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Response to Review of Seán Lemass: Democratic Dictator

Brian Girvin is right: this is ‘not the last word’ on Seán Lemass. Nor does it claim to be. Rather, as more generous reviews of the book have noted, it is ‘a welcome addition to the canon’; a contribution to the historiography of a man commonly dubbed the ‘architect of modern Ireland’.(1)

All nations need their heroes. But during the giddy Celtic Tiger years, name-dropping Lemass became de rigeur for a now-discredited Irish political elite. Carefully airbrushed, Lemass was spun as a sort of liberal prince charming who saved Ireland from the medieval spell Eamon de Valera had cast upon it.

I do not suggest for a moment that Lemass was ‘a dictator’. A more careful reading would show that Lemass was dubbed a democratic dictator by veteran Irish political commentator Bruce Arnold back in 1966. But this observation is typical of the literalism that pervades Girvin’s review.

I do, for example, spend ‘considerable space describing Lemass’s ambitious plans to build a new ministerial office block’. But most readers will recognise that, past the bricks and mortar, this serves as a metaphor for power politics on Dublin’s Kildare Street.

While I concede the error about George Colley’s religion – an accident of word processing – other criticisms in this review strike me as a touch fastidious. If we are to stoop to this level, I’d point out that Girvin gets Lemass’s date of birth (1899) wrong in his very first sentence.

Other comments are wider of the mark. I do, in fact, detail the rivalry between Seán MacEntee and Lemass, and in some detail. The documentary record shows clearly that the young Lemass was often out on a limb amongst cabinet colleagues.

Dialogue with industry experts during the 1940s would not have produced veto. A more sensitive interaction with business, community groups and farmers can work: as the most recent studies in British war socialism, reviewed on this website, have demonstrated.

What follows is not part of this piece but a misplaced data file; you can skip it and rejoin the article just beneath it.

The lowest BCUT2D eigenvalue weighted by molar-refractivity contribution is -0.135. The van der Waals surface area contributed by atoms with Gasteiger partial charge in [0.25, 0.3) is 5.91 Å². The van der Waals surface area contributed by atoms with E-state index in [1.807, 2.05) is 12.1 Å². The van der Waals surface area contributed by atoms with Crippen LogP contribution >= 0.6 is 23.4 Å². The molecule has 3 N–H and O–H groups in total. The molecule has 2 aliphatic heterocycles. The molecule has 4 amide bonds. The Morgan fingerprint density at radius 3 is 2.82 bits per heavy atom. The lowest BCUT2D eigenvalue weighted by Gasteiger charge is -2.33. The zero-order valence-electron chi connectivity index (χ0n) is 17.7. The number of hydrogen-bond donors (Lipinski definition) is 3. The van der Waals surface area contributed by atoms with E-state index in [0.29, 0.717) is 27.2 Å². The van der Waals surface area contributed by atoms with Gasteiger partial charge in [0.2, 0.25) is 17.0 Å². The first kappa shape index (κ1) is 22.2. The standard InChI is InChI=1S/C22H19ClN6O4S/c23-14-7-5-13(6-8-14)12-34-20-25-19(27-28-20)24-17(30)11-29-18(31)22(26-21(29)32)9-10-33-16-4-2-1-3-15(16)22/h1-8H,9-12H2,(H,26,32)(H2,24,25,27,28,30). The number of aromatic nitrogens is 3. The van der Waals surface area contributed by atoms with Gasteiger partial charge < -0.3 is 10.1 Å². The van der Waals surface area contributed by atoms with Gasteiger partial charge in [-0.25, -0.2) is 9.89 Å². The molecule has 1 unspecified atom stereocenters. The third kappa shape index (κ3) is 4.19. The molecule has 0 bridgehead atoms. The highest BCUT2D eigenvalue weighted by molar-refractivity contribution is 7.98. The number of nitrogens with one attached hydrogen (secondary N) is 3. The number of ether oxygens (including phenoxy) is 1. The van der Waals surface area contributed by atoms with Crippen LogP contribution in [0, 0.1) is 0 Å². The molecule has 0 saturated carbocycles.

Professor Girvin talks of the need for context, but at times seems to jettison it when quoting me. I do not ‘side’ with the ‘medievalists’ of the vocational lobby, just acknowledge that some of their points were valid. This remark is typical of the black and white rendering of Lemass, the progressive, versus a negative conservative block that appears in much of the existing biographical literature.

More importantly, the reviewer omits the book’s praise for its subject: my rejection of the labelling of Lemass and his earlier republican comrades as ‘cranks’; his brilliant reorganisation of the Fianna Fáil party while in opposition in the 1920s and 1950s; his uncompromising stance with greedy bourgeois types during periods of pronounced austerity.

There are disagreements on some points of political significance, which are very much open to interpretation. I am pleased that Brian Girvin has taken the time to engage with my book and that he regards my material on the Department of Supplies and the wartime black market as ‘original and informative’.

But while I welcome the positive comments, I feel Professor Girvin could have been more generous in acknowledging the swathes of new material unearthed from dozens of archives over a number of years: the rich new material on murdered brother Noel; Michael Collins’ closeness to the Lemass family; our protagonist’s term as titular IRA chief; his rather Machiavellian undermining of colleagues to further his early career; his failure to establish an Irish merchant navy in the 1930s; the political and moral economy of protectionism; his skill as a newspaper propagandist; his closeness to the Catholic hierarchy; the years of party reorganisation ‘on the road’; the warm relations with British counterparts; the appeal of Charles Haughey; and, finally, his attitude towards Irish arts and culture, about which there still remains a large gap in knowledge.    

Sometimes, to challenge powerful historical myths, a corrective is badly needed. Hence the late Peter Hart’s controversial The IRA and its Enemies.(2) Like Hart, my book challenges a few shibboleths. Unlike him, I do not distort sources.

It is disappointing, therefore, that Girvin makes the leap from enervated nit-picking to questioning my sources. This book shows that it is possible to imaginatively deploy solid archival evidence in redressing the very overblown dichotomy between the ‘backward’ de Valera and the ‘progressive’ Lemass.  

  1. For more nuanced appraisals of the book see Eamon Delaney, Sunday Independent, 18 September 2011; Harry McGee, Irish Times, 1 October 2011; Dermot Bolger, Sunday Business Post, 25 September 2011; Maurice Hayes, Irish Independent, 1 October 2011; Bruce Arnold, Irish Independent, 23 January 2011; Vincent Browne, Tonight With Vincent Browne, TV3, 5 September 2011; Pat Kenny, Today with Pat Kenny, RTE Radio 1, 15 September 2011; Patrick Geoghegan, Talking History, Newstalk, 9 August 2011; Karen Funnell, Irish Examiner, 31 December 2011; Books Ireland, October 2011; Bruce Arnold, Irish Independent, 23 January 2011.
  2. Peter Hart, The IRA and its Enemies (Oxford, 1999).